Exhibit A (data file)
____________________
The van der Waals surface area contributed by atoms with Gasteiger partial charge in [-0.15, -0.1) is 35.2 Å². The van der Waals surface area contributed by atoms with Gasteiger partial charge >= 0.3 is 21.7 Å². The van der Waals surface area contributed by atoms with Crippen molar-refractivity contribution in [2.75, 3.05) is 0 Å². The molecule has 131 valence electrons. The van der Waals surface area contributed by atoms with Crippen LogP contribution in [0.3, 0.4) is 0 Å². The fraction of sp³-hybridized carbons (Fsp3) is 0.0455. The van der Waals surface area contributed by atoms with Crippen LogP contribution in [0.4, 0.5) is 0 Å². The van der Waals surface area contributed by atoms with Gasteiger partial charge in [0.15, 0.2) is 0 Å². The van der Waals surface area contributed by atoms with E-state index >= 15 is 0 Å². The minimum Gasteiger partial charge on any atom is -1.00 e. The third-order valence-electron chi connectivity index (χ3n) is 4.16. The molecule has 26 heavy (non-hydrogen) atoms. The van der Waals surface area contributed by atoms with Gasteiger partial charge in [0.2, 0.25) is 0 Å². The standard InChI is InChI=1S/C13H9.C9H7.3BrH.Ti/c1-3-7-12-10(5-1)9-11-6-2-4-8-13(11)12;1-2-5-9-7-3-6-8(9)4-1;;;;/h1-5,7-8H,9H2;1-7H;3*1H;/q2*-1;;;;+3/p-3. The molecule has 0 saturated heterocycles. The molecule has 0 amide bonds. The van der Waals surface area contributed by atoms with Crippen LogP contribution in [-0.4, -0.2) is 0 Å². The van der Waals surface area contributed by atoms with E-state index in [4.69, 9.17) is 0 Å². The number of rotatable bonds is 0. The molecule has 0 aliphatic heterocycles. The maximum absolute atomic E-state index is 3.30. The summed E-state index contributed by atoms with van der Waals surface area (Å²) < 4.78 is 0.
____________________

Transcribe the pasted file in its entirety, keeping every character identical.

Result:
The van der Waals surface area contributed by atoms with Gasteiger partial charge in [-0.15, -0.1) is 35.2 Å². The van der Waals surface area contributed by atoms with Gasteiger partial charge >= 0.3 is 21.7 Å². The van der Waals surface area contributed by atoms with Crippen molar-refractivity contribution in [2.75, 3.05) is 0 Å². The molecule has 131 valence electrons. The van der Waals surface area contributed by atoms with Crippen LogP contribution in [0.3, 0.4) is 0 Å². The fraction of sp³-hybridized carbons (Fsp3) is 0.0455. The van der Waals surface area contributed by atoms with Crippen LogP contribution in [0.4, 0.5) is 0 Å². The van der Waals surface area contributed by atoms with Gasteiger partial charge in [0.15, 0.2) is 0 Å². The van der Waals surface area contributed by atoms with E-state index >= 15 is 0 Å². The minimum Gasteiger partial charge on any atom is -1.00 e. The third-order valence-electron chi connectivity index (χ3n) is 4.16. The molecule has 26 heavy (non-hydrogen) atoms. The van der Waals surface area contributed by atoms with Gasteiger partial charge in [0.2, 0.25) is 0 Å². The standard InChI is InChI=1S/C13H9.C9H7.3BrH.Ti/c1-3-7-12-10(5-1)9-11-6-2-4-8-13(11)12;1-2-5-9-7-3-6-8(9)4-1;;;;/h1-5,7-8H,9H2;1-7H;3*1H;/q2*-1;;;;+3/p-3. The molecule has 0 saturated heterocycles. The molecule has 0 amide bonds. The van der Waals surface area contributed by atoms with Crippen LogP contribution in [-0.4, -0.2) is 0 Å². The van der Waals surface area contributed by atoms with E-state index in [4.69, 9.17) is 0 Å². The number of rotatable bonds is 0. The molecule has 0 aliphatic heterocycles. The maximum absolute atomic E-state index is 3.30. The summed E-state index contributed by atoms with van der Waals surface area (Å²) < 4.78 is 0.